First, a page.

Short term predictions for the future, such as looking at the next ten years, are especially challenging; the random nature of life and circumstance tends to dominate on that timescale, which means the trends that can be picked up from various 30-60 year time frames are not so helpful as guidelines for progress. One good day or one bad day for a developer or fundraiser somewhere in the world can can spiral outward to move a due date for new technology a few years in either direction, but that sort of stochastic noise evens out over longer periods of time.
I've pondered the late 2030s to early 2040s in past years - which are still enough business cycles removed from here and now to expect a certain evening out of the uncertainties of progress. But what about the next round number between here and there: 2020? That is a more challenging and uncertain prospect, but here are some thoughts:
- There will be a $5 million per year budget devoted to SENS-like research by a single organization. That may be the SENS Foundation, or it may be an existing organization whose leadership have become SENS-sympathetic.
- The first batch of results from SENS Foundation research into removal of cellular aggregates will be somewhere in the middle of the Big Pharma pipeline, having been licensed out for development.
- Simple stem cell transplant therapies will finally be available in the US without the FDA trying to shut them down - re-injection of largely unmodified stem cells from the patient to treat arthritic joints, for example. Look to what is available today for veterinary practice to see what will be available legally for humans in 2020. More sophisticated therapies will only be available in overseas clinics, and the best of those will be far better and far more effective.
- No group will have yet doubled the life span of a mouse, and nor will there be any available means to do so. Yet.
- The research community will have accomplished solid life span studies in normal mice for removal of senescent cells and partial correction of mitochondrial DNA damage. Both will be shown to extend life, but not by as much as we'd all like - and researchers will still be looking into why. Nonetheless, these are some of the first life span studies to involve repair biotechnologies to reverse aging, rather than alterations of metabolism to slow aging.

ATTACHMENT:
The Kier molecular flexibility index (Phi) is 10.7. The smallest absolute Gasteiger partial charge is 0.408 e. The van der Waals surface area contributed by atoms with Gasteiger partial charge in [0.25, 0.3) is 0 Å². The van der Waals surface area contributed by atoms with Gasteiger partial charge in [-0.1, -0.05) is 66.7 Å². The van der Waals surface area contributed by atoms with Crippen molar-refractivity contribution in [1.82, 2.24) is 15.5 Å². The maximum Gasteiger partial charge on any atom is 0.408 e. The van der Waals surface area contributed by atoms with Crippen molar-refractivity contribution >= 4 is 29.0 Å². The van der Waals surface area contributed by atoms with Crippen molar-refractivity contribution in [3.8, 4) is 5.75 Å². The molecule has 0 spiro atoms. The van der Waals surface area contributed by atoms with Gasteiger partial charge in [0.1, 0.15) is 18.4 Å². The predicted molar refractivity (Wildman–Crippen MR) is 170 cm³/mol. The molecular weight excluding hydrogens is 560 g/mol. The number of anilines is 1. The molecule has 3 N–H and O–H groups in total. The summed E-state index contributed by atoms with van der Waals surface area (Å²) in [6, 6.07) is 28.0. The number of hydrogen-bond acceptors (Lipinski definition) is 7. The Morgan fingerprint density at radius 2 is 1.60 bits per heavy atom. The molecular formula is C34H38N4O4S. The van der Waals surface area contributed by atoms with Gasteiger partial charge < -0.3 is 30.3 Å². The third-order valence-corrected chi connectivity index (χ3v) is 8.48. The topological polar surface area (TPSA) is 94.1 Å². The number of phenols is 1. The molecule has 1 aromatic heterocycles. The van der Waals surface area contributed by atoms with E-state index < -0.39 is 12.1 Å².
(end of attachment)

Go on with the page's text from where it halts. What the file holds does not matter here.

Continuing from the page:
- Decellularization of donor organs followed by transplant will have been made to work successfully for all major soft internal organs of the body in laboratory mammals.
- A research group will have printed, from scratch, a full, functioning animal heart, kidney, or liver, and transplanted it successfully into a recipient lab animal.
- A service somewhere in the world will offer culturing and implant of replacement natural teeth grown from dental pulp stem cells.
- Cancer immunotherapies are still largely in the lab in the US, but first generation immunotherapy treatments - such as granulocyte transplant therapy - are widely available through medical tourism, and are becoming a hot topic of conversation in the cancer community due to their effectiveness.
- Amateur groups organize online and offline to produce crowdsourced DIYbio lab protocols for personal improvement through biotechnology - the logical next step for self-help health engineers. This might range from engineering your own tailored probiotics or mouth bacteria at the low end, to groups trying to produce a gene therapy to boost muscle mass at the high end.
There are many other things that might happen between now and then that would be a big deal if they came to pass, but seem to be a roll of the dice in terms of odds - or at least I've no idea what the odds are. For example, will researchers figure out how to recreate salamander-style limb and organ regeneration in higher animals? That may or may not be possible with any ease, and the answers might be right around the corner or might take another twenty years to work themselves out. Or, to pick another example, researchers find a definitive gain-five-to-ten-years-absolutely-for-certain longevity mutation or therapy in humans. That seems pretty unlikely, but you never know.
Equally, SENS might acquire a Russian backer with exceedingly deep pockets - perhaps unlikely, but everyone else seems to have one. Any sort of large influx of interest or funds tends to throw off all the predictions for SENS and other nascent programs; the uncertain nature of fundraising is one of the reasons why near term predictions are so hard.